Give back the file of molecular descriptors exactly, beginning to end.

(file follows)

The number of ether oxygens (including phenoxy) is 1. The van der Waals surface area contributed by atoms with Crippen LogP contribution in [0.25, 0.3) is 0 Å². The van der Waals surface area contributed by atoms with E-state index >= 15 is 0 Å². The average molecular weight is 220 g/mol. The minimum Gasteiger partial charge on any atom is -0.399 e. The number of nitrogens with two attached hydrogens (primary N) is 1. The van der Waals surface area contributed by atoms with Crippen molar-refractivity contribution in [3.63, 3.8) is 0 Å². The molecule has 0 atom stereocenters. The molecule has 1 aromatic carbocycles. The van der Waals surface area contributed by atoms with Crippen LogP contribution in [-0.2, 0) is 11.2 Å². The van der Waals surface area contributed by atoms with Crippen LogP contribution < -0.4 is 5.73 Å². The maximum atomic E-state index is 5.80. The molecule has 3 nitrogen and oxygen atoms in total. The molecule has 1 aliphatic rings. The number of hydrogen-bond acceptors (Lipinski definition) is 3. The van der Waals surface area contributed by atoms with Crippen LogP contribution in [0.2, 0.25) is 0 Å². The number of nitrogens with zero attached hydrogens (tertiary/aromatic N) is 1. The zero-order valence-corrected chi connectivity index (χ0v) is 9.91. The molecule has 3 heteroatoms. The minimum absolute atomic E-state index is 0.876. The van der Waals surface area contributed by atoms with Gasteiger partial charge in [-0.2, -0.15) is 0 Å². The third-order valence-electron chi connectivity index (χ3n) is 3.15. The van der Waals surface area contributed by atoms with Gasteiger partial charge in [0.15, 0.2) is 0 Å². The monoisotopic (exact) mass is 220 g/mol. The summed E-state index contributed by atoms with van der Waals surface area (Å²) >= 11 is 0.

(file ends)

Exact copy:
The number of ether oxygens (including phenoxy) is 1. The van der Waals surface area contributed by atoms with Crippen LogP contribution in [0.25, 0.3) is 0 Å². The van der Waals surface area contributed by atoms with E-state index >= 15 is 0 Å². The average molecular weight is 220 g/mol. The minimum Gasteiger partial charge on any atom is -0.399 e. The number of nitrogens with two attached hydrogens (primary N) is 1. The van der Waals surface area contributed by atoms with Crippen molar-refractivity contribution in [3.63, 3.8) is 0 Å². The molecule has 0 atom stereocenters. The molecule has 1 aromatic carbocycles. The van der Waals surface area contributed by atoms with Crippen LogP contribution in [-0.2, 0) is 11.2 Å². The van der Waals surface area contributed by atoms with Crippen LogP contribution < -0.4 is 5.73 Å². The maximum atomic E-state index is 5.80. The molecule has 3 nitrogen and oxygen atoms in total. The molecule has 1 aliphatic rings. The number of hydrogen-bond acceptors (Lipinski definition) is 3. The van der Waals surface area contributed by atoms with Crippen LogP contribution in [0.2, 0.25) is 0 Å². The number of nitrogens with zero attached hydrogens (tertiary/aromatic N) is 1. The zero-order valence-corrected chi connectivity index (χ0v) is 9.91. The molecule has 3 heteroatoms. The minimum absolute atomic E-state index is 0.876. The van der Waals surface area contributed by atoms with Gasteiger partial charge in [-0.2, -0.15) is 0 Å². The third-order valence-electron chi connectivity index (χ3n) is 3.15. The van der Waals surface area contributed by atoms with Gasteiger partial charge in [0.15, 0.2) is 0 Å². The monoisotopic (exact) mass is 220 g/mol. The summed E-state index contributed by atoms with van der Waals surface area (Å²) >= 11 is 0.